Utah Business Press Release
Salt Lake City—The University of Utah announces its first Athletics building to be LEED Gold certified. The Jon M. and Karen Huntsman Basketball Facility, home to both men’s and women’s basketball, is officially a leader in sustainable design and energy efficiency. This is the eighth building on campus to be certified Gold or higher, and represents a commitment to a sustainable future through design.
Leadership in Energy and Environmental Design (LEED) is a building rating system created by the United States Green Building Council to evaluate quality and achievement based on: sustainable design; green practices during construction; and environmental performance over a year after construction is complete.
“We are thrilled that Athletics shares our vision to create a more sustainable campus,” said Deputy Chief Sustainability Officer Myron Willson. “They understand that our environments not only impact the ecosystems around us, but also the health and wellness of the student athletes and staff that occupy the facility every day.”
Sustainable building materials
The 102,000-square-foot facility was manufactured using over 23 percent of recycled materials and resources strategically selected from the Utah region to support local businesses and to reduce the environmental impacts associated with transportation. Over 12.5 percent of the total building materials include products that were manufactured and extracted within 500 miles of the site. During construction, the project diverted nearly 85 percent of the on-site generated construction waste away from landfills.
Eco-friendly Site Design
The design implements a stormwater management plan that results in a 25 percent decrease in the volume of stormwater runoff from intense rain events. In addition, the hardscape and roof surfaces, including a rooftop terrace and garden, which offers a 360-degree view of the Wasatch and Oquirrh Mountains, the university campus, downtown Salt Lake City and the Great Salt Lake, were designed to mitigate urban heat island — heat buildup around the facility — with lighter materials to in order to minimize the impacts of the reflected sun on surrounding wildlife habitats. The training facility is near U shuttle stops and UTA bus and TRAX routes. It also features on-site bicycle storage conveniently located near the campus bicycle masterplan’s desired routes.
Read the full release here.
By UF, IFAS Blog
UF/IFAS agent Randall Penn and UF student volunteer Sophia Sanchez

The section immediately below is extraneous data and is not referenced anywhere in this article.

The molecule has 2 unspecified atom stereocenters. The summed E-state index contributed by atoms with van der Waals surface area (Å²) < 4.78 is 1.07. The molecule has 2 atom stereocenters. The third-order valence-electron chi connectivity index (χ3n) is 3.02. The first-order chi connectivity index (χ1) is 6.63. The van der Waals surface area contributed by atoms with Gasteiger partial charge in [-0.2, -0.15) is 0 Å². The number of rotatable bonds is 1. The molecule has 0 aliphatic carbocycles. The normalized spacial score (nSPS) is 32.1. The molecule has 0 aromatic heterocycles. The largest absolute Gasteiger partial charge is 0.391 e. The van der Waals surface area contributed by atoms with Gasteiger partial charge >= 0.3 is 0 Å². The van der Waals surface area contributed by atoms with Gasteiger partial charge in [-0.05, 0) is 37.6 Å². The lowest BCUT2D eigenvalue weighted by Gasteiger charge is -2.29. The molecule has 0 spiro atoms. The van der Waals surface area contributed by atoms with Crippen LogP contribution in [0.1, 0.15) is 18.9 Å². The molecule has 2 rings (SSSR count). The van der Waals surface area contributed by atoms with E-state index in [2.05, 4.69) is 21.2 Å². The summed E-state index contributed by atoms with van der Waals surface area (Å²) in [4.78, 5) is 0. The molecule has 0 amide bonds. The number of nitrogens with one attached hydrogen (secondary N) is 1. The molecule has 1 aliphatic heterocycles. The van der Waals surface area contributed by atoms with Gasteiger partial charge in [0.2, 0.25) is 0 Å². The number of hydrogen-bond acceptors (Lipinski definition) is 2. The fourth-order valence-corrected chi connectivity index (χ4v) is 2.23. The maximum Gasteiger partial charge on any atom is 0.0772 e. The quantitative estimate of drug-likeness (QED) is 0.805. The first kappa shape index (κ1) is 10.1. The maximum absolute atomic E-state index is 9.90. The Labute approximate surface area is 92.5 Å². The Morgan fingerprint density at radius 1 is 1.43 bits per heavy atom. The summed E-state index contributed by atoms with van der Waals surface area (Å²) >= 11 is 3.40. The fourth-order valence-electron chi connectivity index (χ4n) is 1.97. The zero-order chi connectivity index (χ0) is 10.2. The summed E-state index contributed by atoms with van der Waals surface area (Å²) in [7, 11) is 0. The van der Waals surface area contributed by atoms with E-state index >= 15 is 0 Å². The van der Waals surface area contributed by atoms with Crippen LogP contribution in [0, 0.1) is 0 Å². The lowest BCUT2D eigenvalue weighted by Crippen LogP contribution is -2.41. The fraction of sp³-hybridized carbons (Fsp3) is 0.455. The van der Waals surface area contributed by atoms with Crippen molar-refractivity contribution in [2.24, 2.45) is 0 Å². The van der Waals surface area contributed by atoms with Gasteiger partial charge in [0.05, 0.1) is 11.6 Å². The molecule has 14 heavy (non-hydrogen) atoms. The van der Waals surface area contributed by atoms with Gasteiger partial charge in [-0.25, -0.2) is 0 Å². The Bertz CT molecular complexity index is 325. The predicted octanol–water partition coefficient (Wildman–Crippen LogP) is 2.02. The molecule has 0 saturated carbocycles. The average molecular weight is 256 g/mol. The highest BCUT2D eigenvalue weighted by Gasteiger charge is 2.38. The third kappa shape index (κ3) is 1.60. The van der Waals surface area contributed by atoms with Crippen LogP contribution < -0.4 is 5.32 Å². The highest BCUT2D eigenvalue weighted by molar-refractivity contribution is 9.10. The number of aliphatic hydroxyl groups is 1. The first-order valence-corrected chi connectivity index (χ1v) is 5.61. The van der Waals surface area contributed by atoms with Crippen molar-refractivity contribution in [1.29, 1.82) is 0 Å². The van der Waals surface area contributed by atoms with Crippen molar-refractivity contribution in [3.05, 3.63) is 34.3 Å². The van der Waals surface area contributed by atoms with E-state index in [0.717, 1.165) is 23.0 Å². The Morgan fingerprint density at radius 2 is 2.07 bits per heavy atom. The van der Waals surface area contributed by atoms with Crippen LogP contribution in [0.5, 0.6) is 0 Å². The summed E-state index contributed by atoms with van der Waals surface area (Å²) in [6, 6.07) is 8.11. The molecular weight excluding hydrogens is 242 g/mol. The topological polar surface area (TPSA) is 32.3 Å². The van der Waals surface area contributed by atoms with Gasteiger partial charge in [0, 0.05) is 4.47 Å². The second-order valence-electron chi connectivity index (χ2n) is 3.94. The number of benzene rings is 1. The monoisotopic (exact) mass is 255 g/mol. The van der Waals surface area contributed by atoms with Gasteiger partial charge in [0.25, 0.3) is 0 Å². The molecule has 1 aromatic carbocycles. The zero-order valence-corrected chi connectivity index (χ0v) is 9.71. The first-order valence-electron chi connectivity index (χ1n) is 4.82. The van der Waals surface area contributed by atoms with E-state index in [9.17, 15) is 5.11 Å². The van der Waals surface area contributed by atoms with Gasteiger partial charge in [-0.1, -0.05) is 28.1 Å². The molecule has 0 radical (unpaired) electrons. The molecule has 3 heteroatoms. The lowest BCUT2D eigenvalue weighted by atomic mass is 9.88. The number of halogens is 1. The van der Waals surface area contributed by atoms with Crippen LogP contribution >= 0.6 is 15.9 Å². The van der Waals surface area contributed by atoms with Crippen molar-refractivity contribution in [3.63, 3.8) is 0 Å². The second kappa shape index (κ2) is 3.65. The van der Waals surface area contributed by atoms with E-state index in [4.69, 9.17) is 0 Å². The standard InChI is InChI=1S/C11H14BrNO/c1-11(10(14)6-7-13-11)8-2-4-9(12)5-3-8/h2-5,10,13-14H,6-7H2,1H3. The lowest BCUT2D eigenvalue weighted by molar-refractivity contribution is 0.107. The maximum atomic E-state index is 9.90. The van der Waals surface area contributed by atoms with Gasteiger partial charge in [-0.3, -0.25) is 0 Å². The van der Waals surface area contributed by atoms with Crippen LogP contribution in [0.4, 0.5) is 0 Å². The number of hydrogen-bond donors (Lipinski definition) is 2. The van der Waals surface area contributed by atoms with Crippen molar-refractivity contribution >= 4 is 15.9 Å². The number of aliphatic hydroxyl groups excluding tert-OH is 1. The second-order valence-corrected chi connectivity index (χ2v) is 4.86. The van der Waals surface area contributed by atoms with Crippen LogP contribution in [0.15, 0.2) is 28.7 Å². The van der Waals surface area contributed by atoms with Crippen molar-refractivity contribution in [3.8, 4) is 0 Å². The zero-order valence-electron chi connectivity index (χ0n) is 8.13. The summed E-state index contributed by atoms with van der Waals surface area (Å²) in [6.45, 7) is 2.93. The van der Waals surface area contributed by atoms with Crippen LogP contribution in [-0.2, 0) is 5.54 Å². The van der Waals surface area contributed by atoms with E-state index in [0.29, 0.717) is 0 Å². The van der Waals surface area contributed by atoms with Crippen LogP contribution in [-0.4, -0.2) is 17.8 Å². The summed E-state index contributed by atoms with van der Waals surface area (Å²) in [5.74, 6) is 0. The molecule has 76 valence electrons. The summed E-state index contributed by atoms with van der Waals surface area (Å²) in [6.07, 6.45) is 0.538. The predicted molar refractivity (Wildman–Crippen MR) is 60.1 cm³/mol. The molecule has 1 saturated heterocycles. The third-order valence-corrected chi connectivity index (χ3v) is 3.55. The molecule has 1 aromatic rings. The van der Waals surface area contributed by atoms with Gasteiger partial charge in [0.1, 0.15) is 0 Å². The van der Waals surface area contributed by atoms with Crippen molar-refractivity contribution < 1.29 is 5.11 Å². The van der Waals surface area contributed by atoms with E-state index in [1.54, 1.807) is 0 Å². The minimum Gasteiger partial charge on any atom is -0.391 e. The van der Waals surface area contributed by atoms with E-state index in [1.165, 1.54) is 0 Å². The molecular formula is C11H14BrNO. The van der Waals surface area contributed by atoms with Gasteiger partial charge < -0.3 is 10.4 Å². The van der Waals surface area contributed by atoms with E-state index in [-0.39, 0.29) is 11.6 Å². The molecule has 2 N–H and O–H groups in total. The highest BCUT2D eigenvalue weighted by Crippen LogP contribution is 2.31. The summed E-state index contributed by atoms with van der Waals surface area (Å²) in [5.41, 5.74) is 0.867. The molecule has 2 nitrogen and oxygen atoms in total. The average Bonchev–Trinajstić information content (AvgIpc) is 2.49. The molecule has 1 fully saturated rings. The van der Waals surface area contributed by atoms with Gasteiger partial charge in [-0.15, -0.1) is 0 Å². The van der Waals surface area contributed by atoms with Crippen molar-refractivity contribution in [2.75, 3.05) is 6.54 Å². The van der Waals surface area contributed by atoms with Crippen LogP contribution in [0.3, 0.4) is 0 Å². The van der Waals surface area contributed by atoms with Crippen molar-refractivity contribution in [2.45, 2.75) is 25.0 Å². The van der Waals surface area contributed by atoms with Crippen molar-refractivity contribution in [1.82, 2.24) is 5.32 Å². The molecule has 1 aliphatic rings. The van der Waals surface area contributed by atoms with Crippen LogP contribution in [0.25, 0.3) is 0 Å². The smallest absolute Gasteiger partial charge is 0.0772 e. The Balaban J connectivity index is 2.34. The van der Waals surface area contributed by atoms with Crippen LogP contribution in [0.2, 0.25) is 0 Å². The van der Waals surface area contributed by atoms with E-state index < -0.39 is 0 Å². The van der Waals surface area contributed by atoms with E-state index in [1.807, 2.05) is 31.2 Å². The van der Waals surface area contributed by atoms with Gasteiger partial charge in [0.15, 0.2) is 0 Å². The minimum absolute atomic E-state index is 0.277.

The last week of September was an important one for Sarasota Florida. It marked the first time the area was hosting a major sporting event, the World Rowing Championships. Over 40,000 were in attendance at the week long event, offering their support to the 900 athletes representing 70 counties.
UF/IFAS Extension played an important role in the 2017 World Rowing Championships. Extension staff and volunteers assisted in collecting food waste in the official UF composting collection bins placed around the venue. The project involved a team of composting volunteers assisting with the collection, separation of recycling and trash from the compost bins. Focusing on the athlete, food carts and general public areas, the UF/IFAS composting team collected nearly 600 pounds of food waste at the event.
The food waste collected is processed in mulch-lined composting bins, specially constructed in the park’s maintenance area. The unique aspect of the composting project is that the food waste is collected and processed onsite, reducing unnecessary environmental impacts. Additionally, composted material resulting from the project will be reused within the park. The food waste collection and diversion program is the first of its kind for organized rowing events.
This marked the third rowing event UF/IFAS has provided compost collection in 2017 (Florida State Youth Rowing Championships, US Rowing Nationals, and World Rowing Championships). Collectively, the 3 events have diverted over 1,000 pounds of food waste. The UF/IFAS waste reduction effort is part of a collaborative partnership between Sarasota County’s Parks, Recreation and Natural Resources and Solid Waste departments, Suncoast Aquatic and Nature Center Associates, Inc. (SANCA), and Nathan Benderson Park.
View the blog post here.
By Carroll Walton
And by greener, we don’t mean the accent color to go along with Notre Dame’s traditional metallic gold and blue. We are talking about the environmentally-friendly practices the University of Notre Dame is implementing at its college football games this fall in a continued effort to be responsible with waste, and we here at Inside Tailgating like the sound of it.
College campuses, in many ways, are on the forefront of recycling efforts. The halls of my dorms at Duke University back in the early 1990s were where I first started the practice of recycling cans. Before that the only recycling we saw much of was at school newspaper drives and bottle-cap collections. We have come a long way! This latest report posted on the Notre Dame athletic site just underscores the kind of impact colleges can have by encouraging environmentally-friendly practices when they set the tone on football Saturdays.
Some of the highlights from what Notre Dame is doing include their efforts to replace seating in the lower bowl of Notre Dame Stadium with recycled or repurposed materials, using LED lighting to reduce power consumption by 60 percent, and the hands-on efforts by student groups to help tailgaters recycle. Notre Dame started its Game Day Recycling Program in 2008, but the school has expanded it this year to include handing out recycling and trash bags to every car entering tailgate lots, employing recycling push-carts in the lots for some hands-on help with the process, and sending out attendants into the lots to help educate fans on how and what they can recycle. Kudos to the Irish!
View the full story here.